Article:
The Irrationalization of Christianity March 19, 2009Posted by Dan R. Dick in Congregational Life, Critical Thinking, Religion in the U.S..
Tags: anti-intellectualism, science and religion
Two recent conversations raise questions in my mind about the integrity and strength of our beliefs. A pair of incredibly intelligent, deeply spiritual Christians shared with me heart-breaking realizations that there is no longer any place for them in the church — all because they are reasonable, rational people trying to cope with unreasonable, irrational systems of belief.
Megan is a thirty-something geneticist working on stem-cell research. Born and raised Baptist, Megan loves God and cannot fathom making sense of life apart from her belief in a loving, creative God. The more she learns about the human organism, the more in awe she is of all creation — a creation she firmly believes finds its initial cause in God. She believes that God has graciously and generously gifted her with above-average intelligence and an insatiable curiosity about the way things work. She believes that her faith and her vocation are intrinsically related, allowing her to faithfully serve the will of God. A few months ago, Megan’s pastor asked her for a meeting. She was very excited because she thought she was being asked to teach a class on science and religion to the high school group. She was shocked and disappointed when she realized that the pastor was advising her that it might be a good idea if she found another church. The pastor kindly informed her that members of her church family were offended by her profession. He reminded her that stem-cell research was sinful, and that science, in general, was playing God. He told her that a person of “true” faith could not possibly do the work she did. He offered her the option of leaving the church or seeking a new profession, though he observed that anyone who thought that playing God was acceptable needed a lot more than just to change jobs. Megan left the meeting an emotional wreck. She tried a couple more churches, but met with similar reactions. Megan doesn’t know anyone who loves God more than she does, and she believes that God loves her. What she can’t figure out is why her church is convinced that she is nothing but an unrepentant sinner.
Greg is a professor with doctorates in both world history and philosophy. The past few years have been difficult personally for Greg — losing his father and his wife to different diseases and recovering himself from a near fatal boating accident. Greg’s life journey brought him to explore the Christian faith in a new, deeply personal way. He gave his life to Christ, applied his appreciable academic skills to studying theology, the Bible, and church history and decided to involve himself in a community of faith. For months, Greg visited church after church, denomination after denomination, Bible study after Bible study, looking for a place to belong. Unfortunately, Greg is generally the most intelligent person in the room, often knowing more than the small group leaders, and even when he doesn’t know more, he asks incredibly insightful, incredibly difficult questions. He challenges simplistic thinking, points out flaws in logic, identifies historic inaccuracies, and highlights philosophical inconsistencies. In short, Greg drives his teachers crazy and threatens the security and beliefs of the other students. Greg has been “kicked out” of over a dozen small groups. Greg is no longer looking for a church.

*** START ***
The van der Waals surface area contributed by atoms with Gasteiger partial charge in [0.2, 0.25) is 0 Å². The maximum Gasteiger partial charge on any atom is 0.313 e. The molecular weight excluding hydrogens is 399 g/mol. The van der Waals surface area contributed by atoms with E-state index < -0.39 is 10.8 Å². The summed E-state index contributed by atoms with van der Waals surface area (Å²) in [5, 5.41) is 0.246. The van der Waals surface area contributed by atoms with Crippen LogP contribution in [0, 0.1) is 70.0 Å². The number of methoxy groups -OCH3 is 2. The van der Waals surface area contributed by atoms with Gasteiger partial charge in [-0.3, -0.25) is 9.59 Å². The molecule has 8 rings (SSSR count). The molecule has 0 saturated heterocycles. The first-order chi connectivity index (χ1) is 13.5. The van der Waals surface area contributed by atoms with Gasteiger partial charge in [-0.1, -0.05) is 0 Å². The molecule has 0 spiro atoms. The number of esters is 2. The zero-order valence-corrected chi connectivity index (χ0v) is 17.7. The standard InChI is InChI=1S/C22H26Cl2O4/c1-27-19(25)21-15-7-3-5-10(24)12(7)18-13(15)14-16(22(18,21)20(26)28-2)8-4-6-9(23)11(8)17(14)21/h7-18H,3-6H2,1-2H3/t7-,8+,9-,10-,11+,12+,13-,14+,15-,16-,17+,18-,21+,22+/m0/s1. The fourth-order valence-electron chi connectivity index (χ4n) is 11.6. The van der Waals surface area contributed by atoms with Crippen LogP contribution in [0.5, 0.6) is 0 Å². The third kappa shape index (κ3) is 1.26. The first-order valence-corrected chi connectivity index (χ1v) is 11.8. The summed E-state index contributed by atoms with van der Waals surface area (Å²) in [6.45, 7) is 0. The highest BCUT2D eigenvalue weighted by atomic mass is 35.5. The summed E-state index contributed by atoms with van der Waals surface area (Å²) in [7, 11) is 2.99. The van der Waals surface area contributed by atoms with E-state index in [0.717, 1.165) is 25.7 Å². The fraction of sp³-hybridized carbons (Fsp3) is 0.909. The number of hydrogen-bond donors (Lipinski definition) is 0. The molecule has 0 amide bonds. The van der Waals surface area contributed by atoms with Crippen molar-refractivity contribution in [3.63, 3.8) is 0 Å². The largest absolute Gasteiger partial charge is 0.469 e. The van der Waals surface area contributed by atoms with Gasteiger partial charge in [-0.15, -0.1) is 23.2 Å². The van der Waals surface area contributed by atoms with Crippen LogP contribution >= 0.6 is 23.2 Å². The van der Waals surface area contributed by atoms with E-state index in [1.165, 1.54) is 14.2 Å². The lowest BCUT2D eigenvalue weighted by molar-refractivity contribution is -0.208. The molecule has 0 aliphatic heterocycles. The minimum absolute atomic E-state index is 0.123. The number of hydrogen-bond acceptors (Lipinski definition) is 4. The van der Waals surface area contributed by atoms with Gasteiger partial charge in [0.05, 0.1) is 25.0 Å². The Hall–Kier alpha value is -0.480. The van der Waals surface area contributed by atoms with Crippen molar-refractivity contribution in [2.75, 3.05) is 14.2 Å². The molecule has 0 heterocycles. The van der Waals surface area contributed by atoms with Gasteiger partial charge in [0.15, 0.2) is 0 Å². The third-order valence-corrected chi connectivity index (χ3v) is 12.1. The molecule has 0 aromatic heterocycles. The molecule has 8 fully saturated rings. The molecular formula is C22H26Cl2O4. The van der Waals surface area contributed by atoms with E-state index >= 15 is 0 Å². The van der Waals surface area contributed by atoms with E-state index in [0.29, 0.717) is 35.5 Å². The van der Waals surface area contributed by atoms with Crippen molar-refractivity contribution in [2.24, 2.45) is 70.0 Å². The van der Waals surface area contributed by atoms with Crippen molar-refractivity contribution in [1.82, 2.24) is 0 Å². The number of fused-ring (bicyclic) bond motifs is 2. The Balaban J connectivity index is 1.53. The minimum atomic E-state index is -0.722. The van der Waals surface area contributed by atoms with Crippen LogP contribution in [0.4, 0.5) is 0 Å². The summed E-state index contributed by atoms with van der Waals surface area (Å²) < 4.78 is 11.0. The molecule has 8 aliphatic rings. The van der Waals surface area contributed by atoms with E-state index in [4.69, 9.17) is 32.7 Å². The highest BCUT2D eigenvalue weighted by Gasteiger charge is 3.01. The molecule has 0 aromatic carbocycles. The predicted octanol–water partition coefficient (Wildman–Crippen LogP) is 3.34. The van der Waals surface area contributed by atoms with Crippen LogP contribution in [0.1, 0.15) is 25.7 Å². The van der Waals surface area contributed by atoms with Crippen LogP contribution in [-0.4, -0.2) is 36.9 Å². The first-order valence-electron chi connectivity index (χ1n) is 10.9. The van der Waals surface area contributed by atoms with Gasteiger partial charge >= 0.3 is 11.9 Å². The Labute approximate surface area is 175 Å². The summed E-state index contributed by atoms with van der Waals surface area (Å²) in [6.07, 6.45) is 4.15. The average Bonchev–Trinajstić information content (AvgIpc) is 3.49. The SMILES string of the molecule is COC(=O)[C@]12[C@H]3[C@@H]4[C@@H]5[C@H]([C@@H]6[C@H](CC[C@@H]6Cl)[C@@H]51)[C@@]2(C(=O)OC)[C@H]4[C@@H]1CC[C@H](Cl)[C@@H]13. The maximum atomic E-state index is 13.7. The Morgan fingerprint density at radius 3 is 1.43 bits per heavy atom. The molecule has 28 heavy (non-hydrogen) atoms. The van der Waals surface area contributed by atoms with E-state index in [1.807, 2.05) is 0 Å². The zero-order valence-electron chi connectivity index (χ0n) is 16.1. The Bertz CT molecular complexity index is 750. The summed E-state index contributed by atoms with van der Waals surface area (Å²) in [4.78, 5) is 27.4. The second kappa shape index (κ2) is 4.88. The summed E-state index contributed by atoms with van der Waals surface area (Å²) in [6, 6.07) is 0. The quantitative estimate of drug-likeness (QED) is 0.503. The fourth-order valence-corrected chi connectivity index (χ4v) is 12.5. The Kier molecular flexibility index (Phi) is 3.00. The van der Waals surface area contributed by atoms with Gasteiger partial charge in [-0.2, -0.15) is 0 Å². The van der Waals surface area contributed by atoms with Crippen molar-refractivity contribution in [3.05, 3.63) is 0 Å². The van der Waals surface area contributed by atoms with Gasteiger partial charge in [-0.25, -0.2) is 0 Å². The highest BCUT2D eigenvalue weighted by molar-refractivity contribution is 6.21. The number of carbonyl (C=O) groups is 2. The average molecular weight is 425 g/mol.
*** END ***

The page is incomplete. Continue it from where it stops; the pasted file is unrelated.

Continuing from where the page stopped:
I know there are churches out there that are not afraid of smart people. I know that the anti-intellectualism so rampant in much of the Christian church doesn’t reign supreme everywhere. I know that many pastors and congregational leaders do not impose an artificial division between science and religion. But I also know that those oases of rationality, reason, and openness are few and far between. Our “Open Hearts, Open Minds, and Open Doors” only open so far, before slamming shut in the face of any and all who pose a threat to blissful, blind, comfortable ignorance. Our churches, for the most part, are not comfortable dealing with the intellectual elite. Somehow, faith and reason have become antithetical. But what does it say about our faith if it cannot stand up to the critical light of reason? What if the questions of the intellectual elite actually have the power to destroy what we believe? Is that what we’re really afraid of?
A common lament of seminarians entering the pastoral ministry is that they can’t teach what they learned at seminary in the local church. Sound theological reflection and critical Biblical interpretation is simply not acceptable to too many parishioners. The intellectual level of the whole congregation settles back to the lowest common denominator. This is one reason why many churches never evolve, and why the Christian faith is losing credibility with so many young, highly educated members of our society.
The tragedy in all of this is that our God has nothing to fear from honest questioning, intellectual analysis, and critical examination. Sadly, God’s people don’t share this confidence. If our faith can be destroyed by science, philosophy, logic, or the media, then it isn’t much of a faith to begin with. The only good explanation for our fear is that we haven’t done a very good job developing more than the most superficial belief systems in our churches. How wonderful it would be if our congregations not only welcomed the best and the brightest, but actually celebrated the God-given gifts of intelligence that they offer to strengthen and improve our understanding of God, God’s creation, and God’s will for the world.